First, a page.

They either are not referred or if they’re referred they don’t come or if they do come they don’t see it through.

[Image changes to show a smart phone]

Imagine if you could conduct this research using a smart phone. 

[Image changes back to Professor Darren Walters]

Put physiological parameters into the phone like a weight and blood pressure, track it over time, do all the things you’d do in a rehab setting.

[Image changes to show a smart phone]

Dr. Mohan Karunanithi: The Smartphone app captures health measurements and the life style risk factor modification.  It also provides education and motivational components that will give you an SMS text messages. 

[Image changes to show Dr. Mohan Karunanithi]

The information from there is uploaded into a clinical programme which a care mentor uses to provide weekly consultation through the six week programme.

[Image changes back to Professor Darren Walters]

Professor Darren Walters: We get twice as many people through using this technology than we could if we just referred them to a community based rehabilitation programme and that has the potential over the long course.  If you double the number of people going to rehab to save lives and save money.

[Image changes to show a smart phone displaying the health measures screen revolving]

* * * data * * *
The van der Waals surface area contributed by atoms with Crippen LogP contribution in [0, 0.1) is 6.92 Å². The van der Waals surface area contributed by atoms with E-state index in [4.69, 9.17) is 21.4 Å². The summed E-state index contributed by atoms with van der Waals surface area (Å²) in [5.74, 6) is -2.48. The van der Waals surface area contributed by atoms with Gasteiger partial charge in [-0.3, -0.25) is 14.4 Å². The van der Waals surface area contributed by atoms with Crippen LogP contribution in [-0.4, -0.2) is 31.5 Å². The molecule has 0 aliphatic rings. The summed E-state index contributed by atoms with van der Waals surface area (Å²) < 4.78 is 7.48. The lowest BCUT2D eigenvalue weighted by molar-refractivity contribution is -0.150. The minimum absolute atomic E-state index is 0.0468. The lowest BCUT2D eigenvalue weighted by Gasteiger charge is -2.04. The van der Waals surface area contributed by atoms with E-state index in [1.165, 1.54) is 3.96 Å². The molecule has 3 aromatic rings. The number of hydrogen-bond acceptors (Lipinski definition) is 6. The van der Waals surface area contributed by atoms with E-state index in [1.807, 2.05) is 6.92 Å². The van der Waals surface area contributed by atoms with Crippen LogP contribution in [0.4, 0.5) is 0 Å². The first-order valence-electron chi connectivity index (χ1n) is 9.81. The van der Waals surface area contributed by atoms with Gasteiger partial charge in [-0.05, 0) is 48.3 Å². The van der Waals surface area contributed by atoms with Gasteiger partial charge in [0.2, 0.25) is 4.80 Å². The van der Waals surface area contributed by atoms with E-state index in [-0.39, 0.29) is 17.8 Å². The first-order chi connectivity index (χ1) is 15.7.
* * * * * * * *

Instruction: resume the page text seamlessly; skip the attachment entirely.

Dr. Mohan Karunanithi: The smart phone helps them to complete the cardiac rehab programme simply because it aligns with the patient’s daily routine.

[Image changes to show Chris Porter, Cardiac rehabilitation client walking on an oval and then sitting in a chair]

Chris Porter: My name is Chris and I got the app from Queensland health after I had a heart event.  The app prompt me with my rehabilitation every day.  They sent information through and motivational and educational tutorials and so every day I would see more and more changes in my lifestyle and moving away from the lifestyle that I had that created the heart event.

[Image changes to show Dr. Mohan Karunanithi]

Dr. Mohan Karunanithi: It takes them through providing education so that it can inform them of their health condition and what more... and how to motivate themselves into self managing the condition.